My wife called Standard Chartered last week to ask about a SWIFT transfer from Switzerland. She was taken back when told that there was no credit from Switzerland, but one from China instead! "Some 80 CHF Maam" the poor sod insisted, when my wife dared to say that we were not expecting money from China.
My Australian mobile provider would charge me good money for a joke of this genre on 123!

Mayank Bagrecha said...

Hey,

They've made a good use of the legal language to delude the public. Yeah, but, we are not the only ones to feel cheated.
Have a look at http://householdwatch.com to see how the "American" (read U.S.) public is cheated using much more sophisticated tricks.

Happy browsing,

Mayank.

sanjay grover said...

Dear Sir,

Thanks for the eye opener, and thanks Ms. Dalal. But I wonder, are there ANY banks who are immune to this practice. Can any bank stand up and say we do not do this. I wonder, what methods the others have devised. They won't be far behind in this game.
Thanks

sarbajit said...

Dear Mr. Ojha,

Re the Stachart CIBIL consent scam, may I respectfully request you to visit my own blog in the matter and I am already in court on this issue, and surprise-surprise (!) STANCHART advocates have run away from the court now since all their skeletons have come tumbling out. Incidentally it was my hacking complaint which suddenly energised RBI and FinMin to pass the CIBIL Act after so many years.

I wud appreciate yr. specialised inputs in this matter.

Sarbajit Roy
my blog url is:
http://sarbajit-roy.blogspot.com

Amit Chibber said...

One need not live in the developed world to fight this kind of nonsense. The time-tested common law of contracts (to which the United States and India both are inheritors) bars the use of silence as a means of accepting any offer -- unless the offeree (in this case, Mr. Ojha) has himself agreed that silence shall indicate acceptance, or unless the government has by statute empowered Standard Chartered to construe silence as acceptance. Neither has happened here.

Granted, the U.S. provides greater consumer protections by statute than does India, but there is no such thing as public-interest litigtion here (indeed it is barred by the courts), and no class action lawsuit is required. One harmed individual could sue under contract law that there was no agreement between him and Standard Chartered to this effect to begin with -- and that could set precedent, at least in his jurisdiction. At a more advanced stage, one might even put forth the bolder claim of a violation of his due process rights (e.g., state action without reasonable notice -- but I won't get into that here).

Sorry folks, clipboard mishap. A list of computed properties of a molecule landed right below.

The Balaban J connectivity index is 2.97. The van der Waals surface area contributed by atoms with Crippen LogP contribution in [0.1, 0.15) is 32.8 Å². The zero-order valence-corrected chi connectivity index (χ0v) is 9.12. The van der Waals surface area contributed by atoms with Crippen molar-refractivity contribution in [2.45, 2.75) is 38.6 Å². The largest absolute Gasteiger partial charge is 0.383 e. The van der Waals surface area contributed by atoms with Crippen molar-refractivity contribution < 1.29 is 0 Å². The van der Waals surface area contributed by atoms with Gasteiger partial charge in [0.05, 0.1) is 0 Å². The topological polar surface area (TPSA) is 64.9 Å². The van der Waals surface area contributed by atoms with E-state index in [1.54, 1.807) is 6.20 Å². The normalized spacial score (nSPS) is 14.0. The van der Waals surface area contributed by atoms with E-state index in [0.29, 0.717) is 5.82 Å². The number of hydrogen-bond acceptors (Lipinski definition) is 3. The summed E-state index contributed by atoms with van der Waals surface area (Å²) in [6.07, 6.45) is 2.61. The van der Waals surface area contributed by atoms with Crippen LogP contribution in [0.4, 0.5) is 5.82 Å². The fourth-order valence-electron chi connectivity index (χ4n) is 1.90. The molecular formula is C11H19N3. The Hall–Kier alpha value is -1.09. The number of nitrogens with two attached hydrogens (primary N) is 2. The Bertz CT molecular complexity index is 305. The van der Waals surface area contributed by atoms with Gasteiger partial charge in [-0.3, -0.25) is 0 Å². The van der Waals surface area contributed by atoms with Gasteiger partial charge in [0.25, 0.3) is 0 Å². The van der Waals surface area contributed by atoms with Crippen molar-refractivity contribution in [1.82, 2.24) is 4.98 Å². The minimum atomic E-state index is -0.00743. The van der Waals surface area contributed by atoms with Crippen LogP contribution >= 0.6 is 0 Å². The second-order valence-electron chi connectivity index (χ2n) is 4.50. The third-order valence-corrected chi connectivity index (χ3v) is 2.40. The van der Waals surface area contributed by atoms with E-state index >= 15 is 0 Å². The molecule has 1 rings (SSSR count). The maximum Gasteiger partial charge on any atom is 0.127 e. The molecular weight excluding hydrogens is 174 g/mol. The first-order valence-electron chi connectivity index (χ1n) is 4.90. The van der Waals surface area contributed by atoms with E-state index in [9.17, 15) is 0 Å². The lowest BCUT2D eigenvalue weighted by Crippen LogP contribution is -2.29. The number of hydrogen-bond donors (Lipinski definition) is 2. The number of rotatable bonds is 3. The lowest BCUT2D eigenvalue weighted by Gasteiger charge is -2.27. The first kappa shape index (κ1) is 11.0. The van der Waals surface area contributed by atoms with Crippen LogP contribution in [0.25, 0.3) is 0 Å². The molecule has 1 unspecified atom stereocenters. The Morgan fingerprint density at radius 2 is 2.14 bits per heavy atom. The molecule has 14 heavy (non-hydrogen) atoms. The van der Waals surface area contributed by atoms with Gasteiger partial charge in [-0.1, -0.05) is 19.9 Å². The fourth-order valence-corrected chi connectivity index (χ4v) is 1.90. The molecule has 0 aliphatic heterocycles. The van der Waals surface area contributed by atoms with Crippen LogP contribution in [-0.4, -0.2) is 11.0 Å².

To my mind, this has little to do with the evils of MNCs or with discrimination against people living in poorer nations. Large corporations will try to get away with whatever they can whenever they can -- Enron is a case in point -- and India's judicial and administrative institutions are certainly not those of a banana republic. MNCs are indispensable to modern life, but require effective oversight by governments and publics (blogging activity such as this certainly helps). That's hard work, but necessary for every nation on earth, rich or poor, and no reason for India to sour on MNCs!

Tilak Nag said...

With this googly, SCB now topples ICICI and Citibank from the Worst Bank in India position.

I sent SCB the following letter in response to their oh-so-clever communciation.



Sravana B Varma
Manhattan Hub
Unity Building
2, Mission road
Bangalore 560002.


Sub: Authorization to SCB to share customer information.


Dear Mr. / Ms. Sravana Varma,

I received a communication with my previous statement from your credit card company which refers to RBI Circular No. DBOD No. DL.BC.29/20.16.002/2002-03.

According to your communication, the above-mentioned RBI circular requires that all banks including Standard Chartered Bank (SCB) to periodically submit:

1. credit information pertaining to customers

to

1. Credit Information Bureau (India) Ltd. (CIBIL), or
2. Any other agency authorized by RBI.

However, I note that the authorization following the above in the same communication effectively allows you to share:

1. information about the customer,
2. credit facilities availed by the customer,
3. credit facilities available to the customer,
4. obligations assumed / to be assumed by customer in relation to the above and
5. defaults information

to

1. Credit Information Bureau (India) Ltd. (CIBIL), or
2. Any other agency authorized by RBI,
3. Any party as the Bank (SCB) may deem fit.

Further, in a distinct departure to the easy-going language of all your other communications, this “important communication” is full of legalese. I also note that the said RBI circular is more than 3 years old.

To me this seems to be a classic example of unethical business practice wherein you have attempted to gain authorization for more than what is legally required (all items that I have italicized) by shrouding the message in legalese. Whereas I may / may not pursue the issue of unethical business practice separately, I certainly do not authorize you to share any information with anyone (CIBIL or other RBI authorized entities) without clarifying the circular in detail to me in written to my satisfaction.

Non-receipt of any communication from your end by July 1st, 2005 will be deemed as acknowledgement of my notification of non-consent and non-authorization and of your consent to send me your written clarification by 8th July 05, on the non-receipt of which I shall seriously consider pursuing the issue of unethical business practice at the appropriate forums.

Regards,



Tilak Nag

Ellis john said...
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vfdvgf said...
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Suresh Gupta said...

It is totally unethical. It is unfortunate that RBI is a party to this unethical practice. A friend of mine applied for a car loan to a nationalized bank. it was rejected as in CIBIL credit report it was found that Standard Chartered has shared information about late payment of a credit card bill and this was treated as a negative point. The fact is that the S&C bank was at default as it has sent the bill after due date and when my friend pointed it out then S&C Bank accepted their mistake and apologized but shared the incomplete information to CIBIL. This they did to harass my friend and he did not even know about it.